Magazine article New African

Pax Africana 3: France Has Recognised the Libyan Rebels, and the UN Security Council (Photo below) Has Ordered Foreign "Intervention" to Save Civilians. Once We Lose the Authority to Internally Resolve Our Own Conflicts in Africa, Opportunities Are Presented to Powerful outside Powers, with Their Own Interests and Agendas, to Intervene

Magazine article New African

Pax Africana 3: France Has Recognised the Libyan Rebels, and the UN Security Council (Photo below) Has Ordered Foreign "Intervention" to Save Civilians. Once We Lose the Authority to Internally Resolve Our Own Conflicts in Africa, Opportunities Are Presented to Powerful outside Powers, with Their Own Interests and Agendas, to Intervene

Article excerpt

As France recognises the Libyan rebels, creating the possibility of a fractured country, African sovereignty is in grave danger if we do not resolve our conflicts by ourselves. Over a year ago I wrote a series of articles under the heading "Pax Africana", linking the idea of sovereignty to the existence of peace and stability. My argument was simple. Peace is dependent not on the absence of conflict, since there is always conflict. Get two humans together and there will be various degrees of conflict. Peace is instead dependent on the mechanisms and agreements we have in place (whether personal or national) to resolve such conflict.

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I drew a playground analogy, where small children are left to play and manage themselves, provided they display the self-discipline and order required. The adult supervisors only get involved when the children are unable to settle the disputes amongst themselves, and a higher authority is needed to impose order on the squabbling mob. Like the children, once we lose the authority to internally resolve our own conflicts in Africa, opportunities are presented to powerful outside powers, with their own interests and agendas, to intervene and chip away at our hard-fought and hard-won sovereignty.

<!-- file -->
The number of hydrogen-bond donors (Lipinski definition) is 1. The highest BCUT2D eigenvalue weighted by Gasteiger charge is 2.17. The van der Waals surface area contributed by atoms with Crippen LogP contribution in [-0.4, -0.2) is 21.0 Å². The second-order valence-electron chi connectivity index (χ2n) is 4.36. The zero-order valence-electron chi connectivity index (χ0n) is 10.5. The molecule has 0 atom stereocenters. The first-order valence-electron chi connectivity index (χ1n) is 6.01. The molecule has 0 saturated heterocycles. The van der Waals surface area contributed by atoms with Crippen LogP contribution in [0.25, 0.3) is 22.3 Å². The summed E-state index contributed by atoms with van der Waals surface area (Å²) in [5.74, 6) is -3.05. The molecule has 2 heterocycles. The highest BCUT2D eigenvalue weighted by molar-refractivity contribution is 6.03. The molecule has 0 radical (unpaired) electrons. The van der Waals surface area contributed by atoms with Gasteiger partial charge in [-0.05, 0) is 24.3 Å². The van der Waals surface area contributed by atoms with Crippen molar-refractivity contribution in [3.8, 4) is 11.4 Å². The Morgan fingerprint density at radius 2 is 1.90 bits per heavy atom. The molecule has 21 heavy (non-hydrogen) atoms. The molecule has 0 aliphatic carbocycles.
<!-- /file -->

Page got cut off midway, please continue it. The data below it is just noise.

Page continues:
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Four unfolding disputes and conflicts in Africa over the last few months provide ample evidence for this thesis. In two countries, Egypt and Tunisia, change has happened relatively peacefully, with both countries emerging stronger, with their sovereignty not only intact but strengthened. They still have a long way to go in resolving core issues, but they seem to have worked out a way of operating that means their revolutions will evolve relatively peacefully, driven by their own internal processes.

When the conflict first exploded in Tunisia and Egypt between the ruled and their rulers, it was handled within a national framework. There were no appeals to outside forces - instead a consensus emerged, pretty quickly, about the rules which would hold sway as the conflict was fought out and the internal referee that would police those rules. Although part of the regime, the army in both countries created a space where it could assume some neutrality. And it did so by laying down the most critical ground rule-that the army would not fire on peaceful protestors. …

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